Dallas mayoral candidates hold first debate of runoff

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Editor’s note: This story comes from Dallas’ KERA, reported by Bill Zeeble.

In their first debate since the May 4 election, Dallas mayoral candidates Eric Johnson and Scott Griggs each declared a different issue as their No. 1 priority when they appeared at a downtown lunch Monday sponsored by the Dallas Bar Association.

Eric Johnson

State Rep. Eric Johnson said the tone at City Hall is his top issue. He says there’s too much discord that hurts the city.

“The snark has got to stop,” Johnson told hundreds gathered at the luncheon in the Belo Mansion. “I will reduce the snarkiness, I will reduce the incivility and I’ll make City Hall a place that when you watch the proceedings, you’ll say, ‘I’m proud to be a resident of Dallas.'” 

Johnson says there’s too much that needs doing in Dallas, and after nine years serving in Austin, he’s the one who can get things done.

“I have a track record of bringing people together across party lines, across regional lines, north, south east, west, wealthy, working class, men, women — does not matter. I’ve found a way throughout my career to bring people together, and my support base reflects that ability,” Johnson said.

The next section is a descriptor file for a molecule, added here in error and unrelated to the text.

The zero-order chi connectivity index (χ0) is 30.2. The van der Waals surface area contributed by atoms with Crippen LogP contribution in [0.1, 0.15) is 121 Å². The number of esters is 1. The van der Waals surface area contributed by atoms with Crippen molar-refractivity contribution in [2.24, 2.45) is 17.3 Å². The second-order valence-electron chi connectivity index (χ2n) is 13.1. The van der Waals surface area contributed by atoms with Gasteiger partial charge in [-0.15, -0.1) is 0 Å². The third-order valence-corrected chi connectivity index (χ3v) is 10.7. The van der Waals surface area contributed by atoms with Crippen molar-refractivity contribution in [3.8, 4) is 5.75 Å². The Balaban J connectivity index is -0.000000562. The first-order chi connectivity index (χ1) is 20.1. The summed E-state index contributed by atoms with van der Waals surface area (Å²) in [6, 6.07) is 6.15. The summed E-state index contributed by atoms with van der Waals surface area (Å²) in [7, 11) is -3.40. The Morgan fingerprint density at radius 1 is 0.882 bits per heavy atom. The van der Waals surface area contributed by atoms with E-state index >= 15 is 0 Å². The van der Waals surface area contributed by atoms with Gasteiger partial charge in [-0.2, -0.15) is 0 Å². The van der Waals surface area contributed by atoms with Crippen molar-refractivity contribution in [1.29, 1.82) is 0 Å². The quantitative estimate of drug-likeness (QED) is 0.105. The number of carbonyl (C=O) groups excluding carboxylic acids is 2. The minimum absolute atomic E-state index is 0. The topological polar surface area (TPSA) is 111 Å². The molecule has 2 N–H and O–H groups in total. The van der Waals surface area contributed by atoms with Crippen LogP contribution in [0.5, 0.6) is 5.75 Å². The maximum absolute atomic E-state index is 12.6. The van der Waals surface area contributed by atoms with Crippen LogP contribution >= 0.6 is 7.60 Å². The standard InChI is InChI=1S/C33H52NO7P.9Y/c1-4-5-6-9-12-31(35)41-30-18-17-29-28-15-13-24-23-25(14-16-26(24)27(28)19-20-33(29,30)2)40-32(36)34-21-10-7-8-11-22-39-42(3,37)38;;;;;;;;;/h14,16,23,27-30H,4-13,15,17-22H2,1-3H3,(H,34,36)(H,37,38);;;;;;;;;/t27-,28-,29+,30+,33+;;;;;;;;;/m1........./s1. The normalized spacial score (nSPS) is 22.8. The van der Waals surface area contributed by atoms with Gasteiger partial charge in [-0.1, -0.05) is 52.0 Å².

Scott Griggs

Outgoing eight-year Dallas City Council member Scott Griggs didn’t hesitate declaring his top priority – improving public safety. He says Dallas is in a crisis because the police force has shrunk. Griggs says it’s time to hire more officers at better pay.

“That means maybe the most important call you’ll make in your life, a call to 911, only 50% of the time there’s a police officer available to answer that call,” Griggs said. “A priority-2 call — could be someone breaking into your back yard — two-thirds of the time there’s not a police officer available to answer the call” in a timely manner.

Griggs said his work helped to solve the police pension crisis and proves City Hall can and does get things done.

“I served on the Dallas police fire pension system, uncovered corruption, and then worked within City Hall, worked within the board, [and] worked with our state legislators to save the pension system,” Griggs said. 

There are more debates through May. Early voting for the runoff starts May 28. Election day is June 8.

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